Where's the line between fiction and reality?
Joel Joan is a real-life actor, well-known to Catalan audiences, who plays himself in this series. He is incongruous, inconsistent, intransigent, indecent, impossible, and insatiable. At the age of 42 he's already burned himsef out, together with everyone around him.
In the first season of the series he has already burned a lot of bridges and nobody wants to work with him. Nonetheless, he decides to do whatever is necessary to land an important role in a big upcoming film project, stirring up outrageous and off-the-wall, yet entertaining, situations.
In the second season, Joel is offered the possibility of playing a stage role, which is hard to refuse, but he still faces challenges ahead. On stage he finds himself competing with another highly-respected actor, but this time one from the theater world.
There is not a dull character or moment in "The Crackpot" series. It's a sharp-edged, almost therapeutic, parody of the public's take on the world of film and television, cleverly focusing on actors' public image and the world in which they are immersed.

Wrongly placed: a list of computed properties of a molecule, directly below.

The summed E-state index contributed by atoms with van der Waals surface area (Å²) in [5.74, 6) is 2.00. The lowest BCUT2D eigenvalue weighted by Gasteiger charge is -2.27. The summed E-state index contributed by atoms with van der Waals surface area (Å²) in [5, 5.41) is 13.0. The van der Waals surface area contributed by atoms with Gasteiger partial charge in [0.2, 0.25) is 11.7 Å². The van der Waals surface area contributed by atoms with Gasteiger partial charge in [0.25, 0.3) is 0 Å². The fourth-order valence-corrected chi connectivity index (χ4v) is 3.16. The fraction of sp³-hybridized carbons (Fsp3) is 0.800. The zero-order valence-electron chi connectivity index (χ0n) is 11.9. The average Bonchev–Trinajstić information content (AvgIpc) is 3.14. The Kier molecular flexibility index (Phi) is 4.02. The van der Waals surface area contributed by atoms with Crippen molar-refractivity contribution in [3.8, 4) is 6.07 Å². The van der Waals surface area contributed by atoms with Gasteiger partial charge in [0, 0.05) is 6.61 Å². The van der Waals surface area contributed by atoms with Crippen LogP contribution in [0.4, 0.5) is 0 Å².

The comic element is achieved by playing off of stereotypical character types: jealous and dissatisfied; generous and and charming; bitter and self-important; positive and engaging; negative and self-pitying, and all of that wrapped in clever, fast-paced and witty dialogue.
Taking its inspiration from series such as "Louie," "Life's too Short," and "Episodes," "Crackpot" connects with viewers, drawing them into the story and the characters' lives, while at the same time offering healthy self-criticism of the world it depicts.
The keys to the series' success in its first season¿drawing viewers primarily in the 24-44 age range¿ are the first-rate performances, its wit, format and, above all, fine-tuned scripts.
It hooks you in from the start.